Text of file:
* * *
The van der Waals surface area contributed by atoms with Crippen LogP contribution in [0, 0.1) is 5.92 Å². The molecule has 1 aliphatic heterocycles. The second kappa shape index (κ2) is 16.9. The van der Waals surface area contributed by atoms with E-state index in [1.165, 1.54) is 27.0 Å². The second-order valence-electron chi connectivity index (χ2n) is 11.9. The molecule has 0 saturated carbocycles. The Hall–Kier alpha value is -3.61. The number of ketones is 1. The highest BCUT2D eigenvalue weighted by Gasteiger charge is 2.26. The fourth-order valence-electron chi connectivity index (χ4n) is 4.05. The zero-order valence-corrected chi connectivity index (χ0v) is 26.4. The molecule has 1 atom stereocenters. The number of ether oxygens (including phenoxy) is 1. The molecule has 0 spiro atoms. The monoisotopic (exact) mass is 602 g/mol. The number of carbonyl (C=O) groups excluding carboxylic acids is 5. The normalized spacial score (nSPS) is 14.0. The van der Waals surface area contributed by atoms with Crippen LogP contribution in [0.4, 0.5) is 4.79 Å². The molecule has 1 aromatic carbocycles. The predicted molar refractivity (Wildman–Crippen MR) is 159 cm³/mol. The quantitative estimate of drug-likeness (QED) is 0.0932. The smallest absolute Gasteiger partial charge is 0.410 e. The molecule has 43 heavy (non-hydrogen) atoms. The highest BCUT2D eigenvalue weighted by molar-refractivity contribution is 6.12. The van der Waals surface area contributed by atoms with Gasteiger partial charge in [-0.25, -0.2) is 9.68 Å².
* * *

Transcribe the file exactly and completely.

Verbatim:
The van der Waals surface area contributed by atoms with Crippen LogP contribution in [0, 0.1) is 5.92 Å². The molecule has 1 aliphatic heterocycles. The second kappa shape index (κ2) is 16.9. The van der Waals surface area contributed by atoms with E-state index in [1.165, 1.54) is 27.0 Å². The second-order valence-electron chi connectivity index (χ2n) is 11.9. The molecule has 0 saturated carbocycles. The Hall–Kier alpha value is -3.61. The number of ketones is 1. The highest BCUT2D eigenvalue weighted by Gasteiger charge is 2.26. The fourth-order valence-electron chi connectivity index (χ4n) is 4.05. The zero-order valence-corrected chi connectivity index (χ0v) is 26.4. The molecule has 1 atom stereocenters. The number of ether oxygens (including phenoxy) is 1. The molecule has 0 spiro atoms. The monoisotopic (exact) mass is 602 g/mol. The number of carbonyl (C=O) groups excluding carboxylic acids is 5. The normalized spacial score (nSPS) is 14.0. The van der Waals surface area contributed by atoms with Crippen LogP contribution in [0.4, 0.5) is 4.79 Å². The molecule has 1 aromatic carbocycles. The predicted molar refractivity (Wildman–Crippen MR) is 159 cm³/mol. The quantitative estimate of drug-likeness (QED) is 0.0932. The smallest absolute Gasteiger partial charge is 0.410 e. The molecule has 43 heavy (non-hydrogen) atoms. The highest BCUT2D eigenvalue weighted by molar-refractivity contribution is 6.12. The van der Waals surface area contributed by atoms with Gasteiger partial charge in [-0.25, -0.2) is 9.68 Å².